Smoking and contributory negligence in asbestos cases

A smoker who was certified as dying of asbestosis and lung cancer, among other causes, was 20 per cent contributorily negligent for the cause of his death in failing to heed general health warnings on cigarettes and specific warnings from his GP from the mid 1970’s onwards.

It was held the reasonably prudent person would have stopped smoking after such warnings.

The medical evidence was that this failure contributed to his early death as well as the negligent exposure to asbestos. The causes of death were indivisible but the medical evidence was that failure to cease smoking caused a significant statistical risk of early death.


Protection from Harassment Act case

The claimant had been interviewed by a police officer on several occasions following allegations by her daughter that she had been raped and beaten by her former partner.

The statements taken by the police officer included details of her sexual conduct that were not relevant to the investigation and which it was alleged had been elicited by him to satisfy his prurient interest. She stated that he had visited her home several times and telephoned her for personal discussions about his or her private life unrelated to the investigation, that he had touched her sexually and made sexual remarks and conducted himself in a manner that amounted to harassment or assault or both.

The claimant (D) claimed damages for battery and harassment against the defendant chief constable on the basis that he was vicariously liable for the acts of one of his officers (H).

Held: (1) The visits to D and the taking of the statements was a course of conduct and plainly amounted to harassment. H’s purpose in obtaining and recording the sexually explicit details in the statements was not to prevent or detect crime. The only purpose was H’s own gratification. H did touch D in the way she had alleged, and as such committed batteries against her. The touching was unacceptable from a police officer on duty. The incidents of touching also formed part of the whole course of conduct, which amounted to harassment.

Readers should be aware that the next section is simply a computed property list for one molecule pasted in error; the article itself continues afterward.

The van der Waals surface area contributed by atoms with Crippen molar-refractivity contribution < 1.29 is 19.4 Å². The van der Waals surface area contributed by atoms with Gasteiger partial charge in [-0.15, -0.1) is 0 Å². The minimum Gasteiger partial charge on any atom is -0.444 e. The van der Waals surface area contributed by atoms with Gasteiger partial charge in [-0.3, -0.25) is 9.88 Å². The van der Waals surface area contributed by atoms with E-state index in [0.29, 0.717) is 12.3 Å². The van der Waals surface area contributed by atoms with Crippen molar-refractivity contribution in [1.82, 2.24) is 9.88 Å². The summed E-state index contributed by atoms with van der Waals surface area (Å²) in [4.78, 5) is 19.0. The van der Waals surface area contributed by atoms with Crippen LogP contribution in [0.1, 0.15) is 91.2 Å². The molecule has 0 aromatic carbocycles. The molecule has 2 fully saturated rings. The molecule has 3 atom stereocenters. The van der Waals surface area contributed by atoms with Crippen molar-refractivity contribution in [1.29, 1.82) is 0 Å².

As discussed before, you do not need to show a classifiable psychiatric injury for damages under this Act.

(2) It had not been shown that D had developed post traumatic stress disorder, or any other psychiatric disorder, as a result of her contact with H, therefore damages for psychiatric injury did not arise but D was awarded general damages in the sum of £10,000 for anxiety and injury to feelings during the period of H’s visits and telephone calls. She was also awarded a further sum of £10,000 by way of aggravated damages due to the further suffering caused by H persistently denying the allegations. D had had to relive all the matters complained of in giving further statements, in attending the disciplinary proceedings and being vigorously cross-examined in the instant proceedings.

It was also held just and equitable that the police officer should indemnify the chief constable in full.

KD (claimant) -v- Chief Constable of Hampshire (defendant) & John Hull (Part 20 defendant) (2005) [2005] EWHC 2550 (QB). CC (Portsmouth) (Tugendhat J) 23 November 2005